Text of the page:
On 9/12/07, Tom Lane <[EMAIL PROTECTED]> wrote:
> ------
> There is little change to regular vacuum. It removes dead HOT tuples,
> like pruning does, and cleans up any redirected dead line pointers.
> In lazy vacuum, we must not freeze a tuple that is in the middle of an
> update chain. That can happen when a tuple has xmin > xmax; it is the
> same scenario that requires "hard pruning" in VACUUM FULL. Freezing such
> tuples will break the check that xmin and xmax matches when following
> the chain. It is not a problem without HOT, because the preceding tuple
> in the chain must be dead as well so no one will try to follow the
> chain, but with HOT the preceding tuple would be DEAD_CHAIN, and someone
> might still need to follow the chain to find the live tuple. We avoid
> that by just not freezing such tuples. They can be frozen eventually,
> when the xmax of the preceding tuple is < OldestXmin as well.
> XXX doesn't the above completely break the anti-wraparound guarantees?
> And why couldn't we avoid the problem by pruning the previous tuple,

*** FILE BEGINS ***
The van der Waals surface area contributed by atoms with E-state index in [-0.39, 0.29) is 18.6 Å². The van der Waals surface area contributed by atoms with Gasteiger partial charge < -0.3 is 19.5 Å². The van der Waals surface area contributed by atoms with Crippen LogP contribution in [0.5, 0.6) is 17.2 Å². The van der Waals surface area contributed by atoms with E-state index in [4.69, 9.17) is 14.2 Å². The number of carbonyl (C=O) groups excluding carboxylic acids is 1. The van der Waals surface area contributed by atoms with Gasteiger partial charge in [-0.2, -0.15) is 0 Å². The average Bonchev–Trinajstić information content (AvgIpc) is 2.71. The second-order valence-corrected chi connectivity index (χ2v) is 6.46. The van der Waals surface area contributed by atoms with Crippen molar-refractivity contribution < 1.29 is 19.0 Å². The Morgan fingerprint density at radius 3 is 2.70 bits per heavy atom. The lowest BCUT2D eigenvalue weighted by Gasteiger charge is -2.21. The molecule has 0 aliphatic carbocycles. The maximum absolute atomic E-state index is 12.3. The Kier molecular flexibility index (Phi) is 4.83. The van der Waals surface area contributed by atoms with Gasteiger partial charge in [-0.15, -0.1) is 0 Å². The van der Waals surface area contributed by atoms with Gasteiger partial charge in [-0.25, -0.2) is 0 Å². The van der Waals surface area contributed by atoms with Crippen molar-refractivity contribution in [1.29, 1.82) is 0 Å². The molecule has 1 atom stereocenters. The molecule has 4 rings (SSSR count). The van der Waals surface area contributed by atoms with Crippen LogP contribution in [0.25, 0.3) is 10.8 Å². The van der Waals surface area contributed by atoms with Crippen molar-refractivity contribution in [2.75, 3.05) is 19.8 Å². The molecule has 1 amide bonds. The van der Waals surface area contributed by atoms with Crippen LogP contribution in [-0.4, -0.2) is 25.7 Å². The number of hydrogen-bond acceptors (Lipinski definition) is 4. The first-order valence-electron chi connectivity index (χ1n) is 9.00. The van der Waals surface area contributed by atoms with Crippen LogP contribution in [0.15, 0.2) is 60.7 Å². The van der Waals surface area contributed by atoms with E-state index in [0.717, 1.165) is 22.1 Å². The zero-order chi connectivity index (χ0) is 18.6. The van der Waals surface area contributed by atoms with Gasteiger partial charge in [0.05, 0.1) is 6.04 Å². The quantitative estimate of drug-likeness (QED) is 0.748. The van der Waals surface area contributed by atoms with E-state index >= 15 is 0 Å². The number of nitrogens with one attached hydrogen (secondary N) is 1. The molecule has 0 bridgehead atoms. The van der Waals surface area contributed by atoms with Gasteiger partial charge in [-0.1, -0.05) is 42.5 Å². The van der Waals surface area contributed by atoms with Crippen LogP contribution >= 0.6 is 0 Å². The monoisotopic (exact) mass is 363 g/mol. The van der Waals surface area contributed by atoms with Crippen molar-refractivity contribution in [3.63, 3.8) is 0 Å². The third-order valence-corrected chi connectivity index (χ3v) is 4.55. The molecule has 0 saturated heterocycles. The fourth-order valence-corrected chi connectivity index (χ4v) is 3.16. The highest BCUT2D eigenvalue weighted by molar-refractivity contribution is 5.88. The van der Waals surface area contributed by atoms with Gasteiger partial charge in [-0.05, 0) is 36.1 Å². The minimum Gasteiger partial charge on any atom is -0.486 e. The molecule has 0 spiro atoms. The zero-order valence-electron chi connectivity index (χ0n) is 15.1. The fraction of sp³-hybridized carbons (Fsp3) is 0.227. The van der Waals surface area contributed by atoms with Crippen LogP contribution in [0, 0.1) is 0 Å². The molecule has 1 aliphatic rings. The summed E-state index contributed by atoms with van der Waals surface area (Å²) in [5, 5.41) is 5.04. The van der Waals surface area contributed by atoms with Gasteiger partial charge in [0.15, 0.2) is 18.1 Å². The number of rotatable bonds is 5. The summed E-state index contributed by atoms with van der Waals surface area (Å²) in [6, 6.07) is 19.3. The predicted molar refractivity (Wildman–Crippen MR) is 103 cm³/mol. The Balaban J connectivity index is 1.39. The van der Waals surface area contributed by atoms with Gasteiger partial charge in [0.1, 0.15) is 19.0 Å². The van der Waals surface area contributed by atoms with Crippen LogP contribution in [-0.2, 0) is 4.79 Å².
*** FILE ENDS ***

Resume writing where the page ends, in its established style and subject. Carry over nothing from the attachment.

> which is surely dead?

We preserve anti-wraparound guarantees by not letting the relfrozenxid
advance past the minimum of cut-off xid and xmin/xmax of not-yet-frozen
tuples. Given that this is required to address corner case of DEAD tuple
following a RD tuple, the final relfrozenxid would be very close to the
cut-off xid. Isn't it ?

We could have actually pruned the preceding RD tuples (as we do in
vacuum full), but we were worried about missing some corner case
where someone may still want to follow the chain from the RD tuple.
We don't have any such concern with vacuum full because we run
with exclusive lock on the table. But if we agree that there is no
problem with pruning RD tuple preceding a DEAD tuple, we can
actually prune that tuple as well.


Pavan Deolasee
EnterpriseDB     http://www.enterprisedb.com

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